The inland route from Darwin to Broome crosses through Australia’s wildest and most remote landscapes. The region is saturated with UNESCO World Heritage national parks and a rich anthropological history.
The road joins the Great Savannah Way which links Cairns and Broome via Katherine.
The northern part of Australia is known as the Top End. Here the year is defined by two seasons: the wet season and the dry season. The dry season, from May to October is the area’s busy tourist season. Daytime temperatures are mild, the roads are clear, and the crocodiles are tucked further away downstream.
Inadvertently, we ended up in the Top End during the wet season (November – April). As the name suggests, this time of year brings torrential daily downpours, flooding of roads and increased crocodile risk. We spent a few harrowing nights in our camper van in the midst of lightning, wind, and heavy rain.
A lot of attractions are closed during the wet season as many rural roads become washed out. However the wet season also brings lush landscapes and gushing waterfalls.
We spent over a week in Darwin, and by the end of it I was itching to escape the tempestuous weather of the tropical Northern Territory and continue driving on the coast. But I was surprised to find some of the most amazing flora and fauna on the road from Darwin to Broome.
It was along this road that we saw our first wild emu crossing the road. We shared the road with herds of cows and countless wallabies. In the evening we were visited by a bilby, a nocturnal marsupial found in the desert.
The route from Darwin to Broome is long, with vast expanses of wilderness untouched by modern man. Traversing this great terrain today still feels as if one is an early explorer discovering new land.
Although the long drive can be a test of patience, the unique and majestic landscape more than makes up for it.
Here are our recommendations for what to see along the way from Darwin to Broome.
Darwin to Broome Best Drive Stops
Darwin – 2-3 Days
Many attractions are closed during the wet season, like the Mindil Beach Sunset Market or Deckchair Cinema. However there are still a few activities that you can do during the wet season.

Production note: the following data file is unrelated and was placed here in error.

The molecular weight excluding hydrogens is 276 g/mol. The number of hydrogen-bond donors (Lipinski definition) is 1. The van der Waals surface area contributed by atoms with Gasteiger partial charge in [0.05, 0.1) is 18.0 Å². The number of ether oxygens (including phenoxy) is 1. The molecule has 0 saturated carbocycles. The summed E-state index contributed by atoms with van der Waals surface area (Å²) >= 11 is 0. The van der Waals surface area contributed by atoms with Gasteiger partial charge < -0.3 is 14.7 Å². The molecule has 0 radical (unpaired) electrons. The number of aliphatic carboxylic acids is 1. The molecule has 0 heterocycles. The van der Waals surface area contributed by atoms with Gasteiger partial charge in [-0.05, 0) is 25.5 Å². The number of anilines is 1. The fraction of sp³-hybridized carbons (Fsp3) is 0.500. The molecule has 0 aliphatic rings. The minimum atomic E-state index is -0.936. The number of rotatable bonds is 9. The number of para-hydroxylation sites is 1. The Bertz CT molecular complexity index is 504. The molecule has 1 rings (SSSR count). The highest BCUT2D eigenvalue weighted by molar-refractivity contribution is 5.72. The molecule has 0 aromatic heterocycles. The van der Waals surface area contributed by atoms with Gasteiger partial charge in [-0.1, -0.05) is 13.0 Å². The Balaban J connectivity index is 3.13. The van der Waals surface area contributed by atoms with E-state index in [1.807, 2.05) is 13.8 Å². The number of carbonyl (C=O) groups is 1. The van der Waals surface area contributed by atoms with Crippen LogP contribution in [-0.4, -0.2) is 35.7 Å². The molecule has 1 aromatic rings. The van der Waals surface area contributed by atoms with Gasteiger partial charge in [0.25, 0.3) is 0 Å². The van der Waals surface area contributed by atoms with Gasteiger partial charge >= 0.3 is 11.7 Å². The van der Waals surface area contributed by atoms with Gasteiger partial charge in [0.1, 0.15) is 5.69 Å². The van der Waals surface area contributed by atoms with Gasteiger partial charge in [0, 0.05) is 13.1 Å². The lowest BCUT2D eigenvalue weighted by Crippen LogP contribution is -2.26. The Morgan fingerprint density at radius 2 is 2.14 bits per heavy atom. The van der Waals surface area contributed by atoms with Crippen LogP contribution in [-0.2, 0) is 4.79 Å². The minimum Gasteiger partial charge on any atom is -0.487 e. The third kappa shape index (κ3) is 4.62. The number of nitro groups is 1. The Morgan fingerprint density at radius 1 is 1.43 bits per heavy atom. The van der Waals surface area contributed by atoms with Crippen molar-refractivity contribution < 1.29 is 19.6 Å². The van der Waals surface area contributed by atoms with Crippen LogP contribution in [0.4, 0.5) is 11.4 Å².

Darwin’s waterfront is home to several lively restaurants and hip bars, like Hot Tamale and Precinct at the Vibe Hotel. For families, the wave pool and adjacent beach make for a fun afternoon.
On a rainy day, visit the excellent Museum and Gallery of the Northern Territory or a take a free tour of the Parliament building.
If crocodiles are your thing, don’t miss the chance to get up close and personal at Crocosaurus Cove.
Detour – Kakadu National Park – 1-2 Days
Kakadu National Park, is a UNESCO World Heritage site and also Australia’s largest national park. Within the park are cave paintings and other archaeological sites that record the region’s inhabitants dating back to more than 40,000 years ago. Explore the diverse ecosystem by air, road or boat.
Driving the 735-kilometre route from Darwin through Kakadu National Park and Nitmiluk National Park before returning via Litchfield National Park is known as Nature’s Way loop.
Litchfield National Park – 1 Day
The stunning waterfalls and plunge pools of Litchfield National Park will take your breath away. Hiking trails for all levels allow you to explore the waterways, rocky outcrops and scenic lookouts.
Nitmiluk National Park – 1 Day
The main attraction of Nitmiluk National Park is Katherine Gorge. Carved from the Katherine River, it consists of thirteen gorges, waterfalls and pools. Although there are scenic lookouts along the way, the best way to see the gorges is by taking a river cruise.
Purnululu National Park (The Bungle Bungles) – 1-2 Days
Along the way, visit the picturesque mountains known as the Bungle Bungles Range. The maze of orange and black striped domes in Purnululu National Park is one of Australia’s most unusual and fascinating landforms. A 4WD is recommended if you are planning on hiking to Cathedral Gorge or Echidna Chasm.
Broome – 1 Day
Broome is a laidback suburb in Western Australia, where the Indian Ocean meets Australia’s shores. Join the crowds at Cable Beach to witness an unforgettable sunset.
Things to Know
- Driving distance from Darwin to Broome (without detours): 1,900 kilometers
- Recommended duration: 7-10 Days
- #PROTIP: At the NT/WA border you’ll need to stop for a fruit fly inspection. Any fresh fruit or vegetables will be seized. Alternatively you can cook them or chop up and cover in vinegar.
Planning a Road Trip in Australia? Read more:
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- The Only Guide You Need To Driving Western Australia’s Coral Coast
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